Your office has a NETBIOS proxy going through the firewall? Yech.

OK. Either of those should work just fine. Actually, we know it works because a while back, other users at other locations were able to access the camera.

Those are two very good tests. Setting it up for port 80 is a good idea because proxy servers almost invariably setup port 80(http) to be pass thru. I'm not sure what 5003 will do, but it's also worth a try.

Well, the key to this puzzle is that firewall, which I'm guessing by the error messages is a proxy server. At least do some internal espionage and try to find out what make and model so that we know what we're dealing with. If my guess is a correct, and your company has a proxy server, simply re-using a port that goes through the proxy will work. Port 80 is my suggested best shot. 8080(http-alternate) is another good one to try. A possible problem with port 80 is that your router may not appreciate redirecting port 80, especially if it is used for remote configuration from the WAN. Just test it from a friends or accomplis's machine before you try it at work.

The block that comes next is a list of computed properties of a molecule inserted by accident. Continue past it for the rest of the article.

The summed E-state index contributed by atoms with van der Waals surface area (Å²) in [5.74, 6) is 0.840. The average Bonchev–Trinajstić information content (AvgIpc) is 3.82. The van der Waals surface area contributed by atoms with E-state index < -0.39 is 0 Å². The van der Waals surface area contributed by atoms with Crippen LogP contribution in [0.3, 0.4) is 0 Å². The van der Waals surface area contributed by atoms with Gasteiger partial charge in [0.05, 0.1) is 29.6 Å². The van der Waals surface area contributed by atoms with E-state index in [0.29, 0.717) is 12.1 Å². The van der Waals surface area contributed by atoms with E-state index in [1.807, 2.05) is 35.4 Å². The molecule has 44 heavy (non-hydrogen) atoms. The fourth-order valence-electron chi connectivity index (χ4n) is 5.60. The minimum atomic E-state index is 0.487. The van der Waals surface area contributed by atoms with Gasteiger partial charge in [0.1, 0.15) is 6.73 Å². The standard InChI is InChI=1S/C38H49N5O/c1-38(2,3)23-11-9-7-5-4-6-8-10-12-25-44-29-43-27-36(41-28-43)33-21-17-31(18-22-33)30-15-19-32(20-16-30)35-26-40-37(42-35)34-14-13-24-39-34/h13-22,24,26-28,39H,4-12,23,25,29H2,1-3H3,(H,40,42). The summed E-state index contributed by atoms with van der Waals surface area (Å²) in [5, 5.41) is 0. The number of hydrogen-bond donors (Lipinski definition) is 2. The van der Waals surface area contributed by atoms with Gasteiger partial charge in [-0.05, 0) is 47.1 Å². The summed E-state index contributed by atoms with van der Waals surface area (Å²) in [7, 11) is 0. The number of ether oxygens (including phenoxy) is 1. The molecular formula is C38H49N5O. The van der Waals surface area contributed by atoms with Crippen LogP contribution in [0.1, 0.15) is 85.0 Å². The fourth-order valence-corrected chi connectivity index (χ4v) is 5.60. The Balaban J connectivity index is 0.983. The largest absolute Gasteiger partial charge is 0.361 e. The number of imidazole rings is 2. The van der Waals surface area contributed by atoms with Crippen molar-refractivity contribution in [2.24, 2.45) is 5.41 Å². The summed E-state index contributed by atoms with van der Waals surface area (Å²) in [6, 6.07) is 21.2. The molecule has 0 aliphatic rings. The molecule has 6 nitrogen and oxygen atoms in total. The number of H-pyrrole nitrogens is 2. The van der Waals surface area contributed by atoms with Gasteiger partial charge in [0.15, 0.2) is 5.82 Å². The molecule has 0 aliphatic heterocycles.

Also, scanning the firewall from inside with a port scanner is probably a great way to get yourself fired, so I wouldn't do that.

Keep trying and best of luck.

Reply to
Jeff Liebermann

Please re-read the previous 2 replies. He's using a dynamic DNS service and apparently didn't want hackers like me to attack his system by posting the real fully qualified domain name. So, he used a name substitution. There were no IP addresses involved in the command line incantation. If there were, you would be correct to drop the ..com suffix.

Thanks. So much for my proxy server theory, maybe...